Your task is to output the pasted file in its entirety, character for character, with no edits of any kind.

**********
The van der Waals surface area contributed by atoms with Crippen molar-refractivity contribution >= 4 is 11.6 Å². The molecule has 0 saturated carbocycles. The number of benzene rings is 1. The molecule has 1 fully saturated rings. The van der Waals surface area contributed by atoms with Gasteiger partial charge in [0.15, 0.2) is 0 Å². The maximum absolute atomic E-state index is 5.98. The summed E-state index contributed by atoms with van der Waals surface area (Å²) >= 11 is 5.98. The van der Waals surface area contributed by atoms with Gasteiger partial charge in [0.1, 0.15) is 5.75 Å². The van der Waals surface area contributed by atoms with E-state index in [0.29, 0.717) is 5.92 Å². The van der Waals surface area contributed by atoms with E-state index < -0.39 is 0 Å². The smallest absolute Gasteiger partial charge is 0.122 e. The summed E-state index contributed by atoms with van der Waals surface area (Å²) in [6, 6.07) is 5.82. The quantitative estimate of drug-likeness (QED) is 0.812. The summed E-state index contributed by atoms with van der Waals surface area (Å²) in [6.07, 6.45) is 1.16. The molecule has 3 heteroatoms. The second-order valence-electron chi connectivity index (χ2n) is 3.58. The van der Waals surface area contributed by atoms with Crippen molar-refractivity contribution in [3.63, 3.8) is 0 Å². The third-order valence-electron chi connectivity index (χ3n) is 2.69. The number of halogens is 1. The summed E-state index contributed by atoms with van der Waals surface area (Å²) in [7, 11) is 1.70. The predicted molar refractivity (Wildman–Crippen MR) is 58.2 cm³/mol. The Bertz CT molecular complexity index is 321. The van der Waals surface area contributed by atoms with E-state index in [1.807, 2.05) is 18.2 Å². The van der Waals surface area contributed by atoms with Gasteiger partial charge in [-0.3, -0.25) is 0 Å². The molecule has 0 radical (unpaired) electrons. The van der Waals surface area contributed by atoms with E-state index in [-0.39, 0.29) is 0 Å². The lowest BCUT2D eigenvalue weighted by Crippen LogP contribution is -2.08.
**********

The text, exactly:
The van der Waals surface area contributed by atoms with Crippen molar-refractivity contribution >= 4 is 11.6 Å². The molecule has 0 saturated carbocycles. The number of benzene rings is 1. The molecule has 1 fully saturated rings. The van der Waals surface area contributed by atoms with Gasteiger partial charge in [0.15, 0.2) is 0 Å². The maximum absolute atomic E-state index is 5.98. The summed E-state index contributed by atoms with van der Waals surface area (Å²) >= 11 is 5.98. The van der Waals surface area contributed by atoms with Gasteiger partial charge in [0.1, 0.15) is 5.75 Å². The van der Waals surface area contributed by atoms with E-state index in [0.29, 0.717) is 5.92 Å². The van der Waals surface area contributed by atoms with E-state index < -0.39 is 0 Å². The smallest absolute Gasteiger partial charge is 0.122 e. The summed E-state index contributed by atoms with van der Waals surface area (Å²) in [6, 6.07) is 5.82. The quantitative estimate of drug-likeness (QED) is 0.812. The summed E-state index contributed by atoms with van der Waals surface area (Å²) in [6.07, 6.45) is 1.16. The molecule has 3 heteroatoms. The second-order valence-electron chi connectivity index (χ2n) is 3.58. The van der Waals surface area contributed by atoms with Crippen molar-refractivity contribution in [3.63, 3.8) is 0 Å². The third-order valence-electron chi connectivity index (χ3n) is 2.69. The number of halogens is 1. The summed E-state index contributed by atoms with van der Waals surface area (Å²) in [7, 11) is 1.70. The predicted molar refractivity (Wildman–Crippen MR) is 58.2 cm³/mol. The Bertz CT molecular complexity index is 321. The van der Waals surface area contributed by atoms with E-state index in [1.807, 2.05) is 18.2 Å². The van der Waals surface area contributed by atoms with Gasteiger partial charge in [-0.3, -0.25) is 0 Å². The molecule has 0 radical (unpaired) electrons. The van der Waals surface area contributed by atoms with E-state index in [-0.39, 0.29) is 0 Å². The lowest BCUT2D eigenvalue weighted by Crippen LogP contribution is -2.08.